### What is the rule of 72

The well known rule of ++72++ estimates the time it takes for an investment to double with compounding. Simply put it states, that if an investment has a return of ++r++% year on year, the investment will double in roughly ++\frac{72}{r}++ years. Combined with basic knowledge of compounding, the rule is both simple and useful enough to perform a number of wide variety of approximations without having to use a calculator. Let us run through two illustrative examples:

#### Example 1

Q) At a 6% rate of return, how much money will $100,000 grow to in 30 years?

The rule of 72 tells us that a return of 6% compounded should double in about 12 years. Hence, it should grow about 4x in 24 years, making it a sum of $400,000 in 4 years.

The remaining 6 years is (luckily) half the doubling time. We can approximate the effect of these 6 years again using the inverse rule of 72. Assuming 6 years to be a time period we know that the investment doubles in two time periods (12 years), i.e, ++2 = \frac{72}{r}++.

This gives us a growth of 36% in one time period (6 years) - note that the result of the application of this rule of 72 is the same as simple interest of 6% for 6 years and is hence a bad one. We will come back to this later, and learn about when the rule of 72 does badly. Thus the sum of $400,000 will grow by another 36% in the last 6 years, giving us a value of $544,000 after the full 30 years.

#### Example 2

Q) What will $100 be worth in 50 years at an inflation of 3%?

Asked another way, since inflation of 3% is equal to a negative -3% return, we are looking for the present value of a future value of $100 at 3%. The rule of 72 tells us that a 3% return should double in about 24 years. Hence the investment should should grow 4x in about 48 years. In other words, the $100 dollar bill should be worth only about $25 in real terms after 48 years.

We can perform a simple interest calculation for the remaining two years (ignoring
compound interest). The $100 bill should be worth about 6% less than $25 or
roughly $23.5.^{1}.

#### Approximation Errors

Let us proceed to see what the actual results to both problems are. Using
python, the answer to the first problem is `400e3 *
(1.06)**30` or $574,000 (rounded to the nearest 1000 dollars).
Similarly, the answer to the second problem is `100 /
(1.03)**50` or $22.8 (rounded to the nearest ten cents).

Both results are close enough to illustrate the power of 72.

### Deriving the rule of 72 - Doubling under compounding

The rule of compound interest tells us that a sum of ++x++ after ++t++ years compounding at a rate of ++r++ becomes:

$$x * (1+\frac{r}{100})^{t}$$

Given that the sum has doubled over ++t++ years, we are wish to find ++t++ such that:

$$x *(1+\frac{r}{100})^{t} = 2x$$

Dividing by ++x++ on both sides and writing ++\frac{r}{100}++ as ++R++, we wish to find ++t++ such that:

$$(1 + R)^{t} = 2$$

Taking the natural logarithm on both sides and transposing to make ++t++ the subject of the equation, we get:

$$t = \frac{ln 2}{ln(1+R)}$$

Let us approximate ++ln(1+R)++. Assuming ++R++ to be small, we may ignore the higher order terms in the Maclaurin series expansion of ++ln(1+R)++. This gives us ++ln(1+R) \approx R++. For small ++R++, we may write:

$$t \approx \frac{ln 2}{R} \approx \frac{0.693}{R} \approx \frac{0.693}{\frac{r}{100}} \approx \frac{69.3}{r}$$

In other words, **the rule of 72 is actually the rule of 69.3**! 72 is generally
chosen as an approximation to the numerator since it has a large number of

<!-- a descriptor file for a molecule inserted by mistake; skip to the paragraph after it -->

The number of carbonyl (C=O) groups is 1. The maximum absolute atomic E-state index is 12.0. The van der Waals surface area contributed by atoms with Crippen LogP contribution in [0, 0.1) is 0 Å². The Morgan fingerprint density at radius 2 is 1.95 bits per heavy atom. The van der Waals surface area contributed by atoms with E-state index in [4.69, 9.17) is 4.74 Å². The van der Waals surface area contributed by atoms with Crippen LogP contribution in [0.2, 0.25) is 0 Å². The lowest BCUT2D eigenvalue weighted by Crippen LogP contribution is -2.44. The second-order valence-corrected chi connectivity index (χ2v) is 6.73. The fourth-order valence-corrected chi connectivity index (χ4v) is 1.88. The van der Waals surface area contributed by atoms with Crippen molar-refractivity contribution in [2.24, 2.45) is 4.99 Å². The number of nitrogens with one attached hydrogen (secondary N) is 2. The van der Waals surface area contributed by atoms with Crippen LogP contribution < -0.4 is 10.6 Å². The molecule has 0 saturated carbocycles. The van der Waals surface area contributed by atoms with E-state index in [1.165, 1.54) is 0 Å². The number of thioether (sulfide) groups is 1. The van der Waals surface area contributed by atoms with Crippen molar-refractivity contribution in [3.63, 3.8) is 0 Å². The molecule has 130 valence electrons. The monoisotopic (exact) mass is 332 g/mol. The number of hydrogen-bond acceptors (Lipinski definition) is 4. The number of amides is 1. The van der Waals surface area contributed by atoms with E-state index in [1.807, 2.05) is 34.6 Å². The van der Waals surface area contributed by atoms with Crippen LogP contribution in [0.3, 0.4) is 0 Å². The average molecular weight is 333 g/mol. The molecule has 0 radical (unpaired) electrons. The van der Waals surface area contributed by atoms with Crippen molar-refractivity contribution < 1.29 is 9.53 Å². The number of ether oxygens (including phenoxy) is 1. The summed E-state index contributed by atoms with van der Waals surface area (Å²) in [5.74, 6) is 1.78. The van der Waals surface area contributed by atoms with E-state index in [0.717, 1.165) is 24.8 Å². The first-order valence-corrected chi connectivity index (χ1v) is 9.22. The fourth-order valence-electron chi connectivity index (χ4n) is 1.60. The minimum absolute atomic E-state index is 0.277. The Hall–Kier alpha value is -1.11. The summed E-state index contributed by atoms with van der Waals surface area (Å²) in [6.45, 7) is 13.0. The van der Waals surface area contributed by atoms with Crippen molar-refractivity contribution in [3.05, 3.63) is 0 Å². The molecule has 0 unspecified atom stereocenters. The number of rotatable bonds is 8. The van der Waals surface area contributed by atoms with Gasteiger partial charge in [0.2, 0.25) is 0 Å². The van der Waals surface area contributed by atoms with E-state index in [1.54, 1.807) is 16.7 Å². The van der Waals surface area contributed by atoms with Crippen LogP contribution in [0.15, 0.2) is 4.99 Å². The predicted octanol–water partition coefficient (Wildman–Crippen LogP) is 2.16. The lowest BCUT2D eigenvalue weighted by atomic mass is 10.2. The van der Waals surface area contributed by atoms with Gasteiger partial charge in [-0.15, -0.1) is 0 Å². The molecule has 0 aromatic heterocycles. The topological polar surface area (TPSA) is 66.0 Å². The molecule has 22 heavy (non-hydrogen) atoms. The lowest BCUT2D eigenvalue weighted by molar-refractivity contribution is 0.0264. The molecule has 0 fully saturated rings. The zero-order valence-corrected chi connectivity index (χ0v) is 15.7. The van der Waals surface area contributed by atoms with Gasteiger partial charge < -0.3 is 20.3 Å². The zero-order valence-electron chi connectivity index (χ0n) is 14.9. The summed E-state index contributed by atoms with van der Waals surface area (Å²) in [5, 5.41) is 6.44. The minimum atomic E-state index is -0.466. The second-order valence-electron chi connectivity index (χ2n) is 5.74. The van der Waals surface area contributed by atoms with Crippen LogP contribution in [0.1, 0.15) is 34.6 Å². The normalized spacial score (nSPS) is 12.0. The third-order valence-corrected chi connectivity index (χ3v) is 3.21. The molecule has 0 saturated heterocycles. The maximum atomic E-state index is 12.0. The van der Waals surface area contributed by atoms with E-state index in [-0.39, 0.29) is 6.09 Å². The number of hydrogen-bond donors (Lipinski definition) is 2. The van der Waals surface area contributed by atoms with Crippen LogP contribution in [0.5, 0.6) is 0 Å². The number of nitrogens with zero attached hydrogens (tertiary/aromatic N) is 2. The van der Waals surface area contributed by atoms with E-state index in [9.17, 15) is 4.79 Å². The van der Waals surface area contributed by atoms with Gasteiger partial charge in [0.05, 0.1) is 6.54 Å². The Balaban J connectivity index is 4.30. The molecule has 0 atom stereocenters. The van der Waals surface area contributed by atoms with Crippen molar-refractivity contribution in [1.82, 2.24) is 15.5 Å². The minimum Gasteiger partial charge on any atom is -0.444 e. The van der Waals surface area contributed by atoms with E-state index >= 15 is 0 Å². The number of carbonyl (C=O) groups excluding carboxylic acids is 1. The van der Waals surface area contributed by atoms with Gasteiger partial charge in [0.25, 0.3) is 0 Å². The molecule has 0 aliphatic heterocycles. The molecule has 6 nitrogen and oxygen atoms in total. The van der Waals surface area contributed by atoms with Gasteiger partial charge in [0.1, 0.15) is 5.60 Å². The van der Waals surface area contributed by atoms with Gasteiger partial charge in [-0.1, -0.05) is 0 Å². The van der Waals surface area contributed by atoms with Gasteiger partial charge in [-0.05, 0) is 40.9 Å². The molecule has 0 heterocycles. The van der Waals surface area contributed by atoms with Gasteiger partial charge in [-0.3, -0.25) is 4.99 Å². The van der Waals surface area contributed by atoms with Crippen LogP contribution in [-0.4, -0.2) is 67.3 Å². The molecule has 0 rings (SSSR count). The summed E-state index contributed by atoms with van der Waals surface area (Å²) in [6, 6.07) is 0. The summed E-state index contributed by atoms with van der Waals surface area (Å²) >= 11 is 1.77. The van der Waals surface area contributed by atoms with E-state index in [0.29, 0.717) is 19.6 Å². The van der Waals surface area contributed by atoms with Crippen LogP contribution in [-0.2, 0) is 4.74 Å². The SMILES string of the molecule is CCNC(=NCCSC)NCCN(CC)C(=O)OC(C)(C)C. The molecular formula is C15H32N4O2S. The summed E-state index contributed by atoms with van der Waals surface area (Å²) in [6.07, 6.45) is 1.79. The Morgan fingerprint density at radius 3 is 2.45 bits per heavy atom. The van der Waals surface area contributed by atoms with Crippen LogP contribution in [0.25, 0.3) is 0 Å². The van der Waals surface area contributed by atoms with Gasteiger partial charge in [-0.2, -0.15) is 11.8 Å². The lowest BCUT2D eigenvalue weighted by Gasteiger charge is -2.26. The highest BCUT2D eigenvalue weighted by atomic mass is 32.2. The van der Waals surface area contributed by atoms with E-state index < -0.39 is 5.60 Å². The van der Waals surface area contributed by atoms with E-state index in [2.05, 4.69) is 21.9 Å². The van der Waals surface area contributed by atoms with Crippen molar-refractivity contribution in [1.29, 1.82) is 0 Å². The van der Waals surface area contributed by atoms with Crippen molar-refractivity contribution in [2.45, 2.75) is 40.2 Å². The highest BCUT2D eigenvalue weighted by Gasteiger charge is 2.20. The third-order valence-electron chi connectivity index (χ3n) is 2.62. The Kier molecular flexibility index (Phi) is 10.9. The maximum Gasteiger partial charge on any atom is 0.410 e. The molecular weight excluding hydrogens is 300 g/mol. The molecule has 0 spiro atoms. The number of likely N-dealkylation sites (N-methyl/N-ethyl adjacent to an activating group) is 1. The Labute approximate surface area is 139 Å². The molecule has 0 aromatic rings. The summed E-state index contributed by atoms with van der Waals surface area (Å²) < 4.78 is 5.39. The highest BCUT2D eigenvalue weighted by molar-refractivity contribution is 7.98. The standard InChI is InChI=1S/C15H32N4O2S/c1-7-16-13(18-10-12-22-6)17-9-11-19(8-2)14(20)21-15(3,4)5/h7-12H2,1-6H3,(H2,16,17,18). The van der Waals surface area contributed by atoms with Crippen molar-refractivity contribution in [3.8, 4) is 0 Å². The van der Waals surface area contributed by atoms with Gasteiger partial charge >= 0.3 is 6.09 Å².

factors - 2, 3, 4, 6, 8, 12, 24 and 36.

I prefer to use the rule of 70 when I am dealing with an interest rate of 5% or 7% and the rule of 72 otherwise.

### How well does the rule of 72 hold up?

In general, approximations are only as good as the regime in which the assumptions hold - in our case, the assumption is small enough ++R++. We can compare the validity of the rules of 72 and 69.3 by comparing their results against an actual compounding calculation:

100% | 1.00 | 0.69 | 0.72 |

75% | 1.24 | 0.92 | 0.96 |

50% | 1.71 | 1.39 | 1.44 |

25% | 3.11 | 2.77 | 2.88 |

20% | 3.80 | 3.47 | 3.60 |

15% | 4.96 | 4.62 | 4.80 |

12% | 6.12 | 5.78 | 6.00 |

10% | 7.27 | 6.93 | 7.20 |

8% | 9.01 | 8.66 | 9.00 |

6% | 11.90 | 11.55 | 12.00 |

4% | 17.67 | 17.33 | 18.00 |

3% | 23.45 | 23.10 | 24.00 |

2% | 35.00 | 34.65 | 36.00 |

1% | 69.66 | 69.30 | 72.00 |

0.50% | 138.98 | 138.60 | 144.00 |

0.10% | 693.49 | 693.00 | 720.00 |

In general, the rule of 72 holds up pretty well except for the high interest rates:

While the Rule of 69.3 always underestimates the actual time to double, the rule of 72 tends to overestimate the time to double for low interest rates and underestimates it otherwise:

If you are curious, the rule of 72 matches the without-approximation calculation at an interest rate of around 7.85%. Incidentally, in the range of practically occuring interest rates (between 2% and 10%), the rule of 72 is more precise than the rule of 69.3!

#### Doubling in 2 time periods

Thankfully, high interest rates do not occur too frequently practice. However, a very useful special case to know is the half life of doubling. Consider an investment that is set to double in k years, it will grow by ++\sqrt{2}++ in the first ++\frac{k}{2}++ years, and another ++\sqrt{2}++ in the next ++\frac{k}{2}++ years - i.e, by 41.4% in each ++\frac{k}{2}++ period. A similar formula holds with thirds of a doubling period and ++\sqrt[3]{2}++.

Knowledge of 41% as the doubling rate would have allowed us to better appromixate the solution to Example 1 as $400,000 * 1.41 = $564,000, a number that is even closer to the actual answer of $574,000.

- The astute reader will realize that we are making yet another approximation here. We ideally want ++\frac{25.00}{1.06}++ - instead we settle with ++25.00 * (1 - 0.06)++ since ++\frac{1}{1+x}++ roughly equals ++1 - x++ for small values of x. ↩